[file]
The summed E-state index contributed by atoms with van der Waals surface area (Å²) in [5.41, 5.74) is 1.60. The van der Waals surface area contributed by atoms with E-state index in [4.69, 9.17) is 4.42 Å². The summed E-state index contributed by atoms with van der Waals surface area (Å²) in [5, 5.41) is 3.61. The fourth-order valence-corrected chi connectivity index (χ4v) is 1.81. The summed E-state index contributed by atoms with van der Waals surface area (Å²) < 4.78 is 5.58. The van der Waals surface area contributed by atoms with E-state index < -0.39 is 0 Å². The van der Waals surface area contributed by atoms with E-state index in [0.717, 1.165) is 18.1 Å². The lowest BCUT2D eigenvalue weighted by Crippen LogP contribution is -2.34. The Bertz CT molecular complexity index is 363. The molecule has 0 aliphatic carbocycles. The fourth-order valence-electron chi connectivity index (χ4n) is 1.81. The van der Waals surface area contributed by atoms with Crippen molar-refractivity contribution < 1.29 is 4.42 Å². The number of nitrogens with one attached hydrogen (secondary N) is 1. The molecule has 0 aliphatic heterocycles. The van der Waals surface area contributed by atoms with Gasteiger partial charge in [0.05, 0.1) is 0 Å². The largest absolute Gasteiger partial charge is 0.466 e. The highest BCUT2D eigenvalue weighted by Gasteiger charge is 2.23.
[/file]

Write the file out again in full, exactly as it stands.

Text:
The summed E-state index contributed by atoms with van der Waals surface area (Å²) in [5.41, 5.74) is 1.60. The van der Waals surface area contributed by atoms with E-state index in [4.69, 9.17) is 4.42 Å². The summed E-state index contributed by atoms with van der Waals surface area (Å²) in [5, 5.41) is 3.61. The fourth-order valence-corrected chi connectivity index (χ4v) is 1.81. The summed E-state index contributed by atoms with van der Waals surface area (Å²) < 4.78 is 5.58. The van der Waals surface area contributed by atoms with E-state index < -0.39 is 0 Å². The van der Waals surface area contributed by atoms with E-state index in [0.717, 1.165) is 18.1 Å². The lowest BCUT2D eigenvalue weighted by Crippen LogP contribution is -2.34. The Bertz CT molecular complexity index is 363. The molecule has 0 aliphatic carbocycles. The fourth-order valence-electron chi connectivity index (χ4n) is 1.81. The van der Waals surface area contributed by atoms with Crippen molar-refractivity contribution < 1.29 is 4.42 Å². The number of nitrogens with one attached hydrogen (secondary N) is 1. The molecule has 0 aliphatic heterocycles. The van der Waals surface area contributed by atoms with Gasteiger partial charge in [0.05, 0.1) is 0 Å². The largest absolute Gasteiger partial charge is 0.466 e. The highest BCUT2D eigenvalue weighted by Gasteiger charge is 2.23.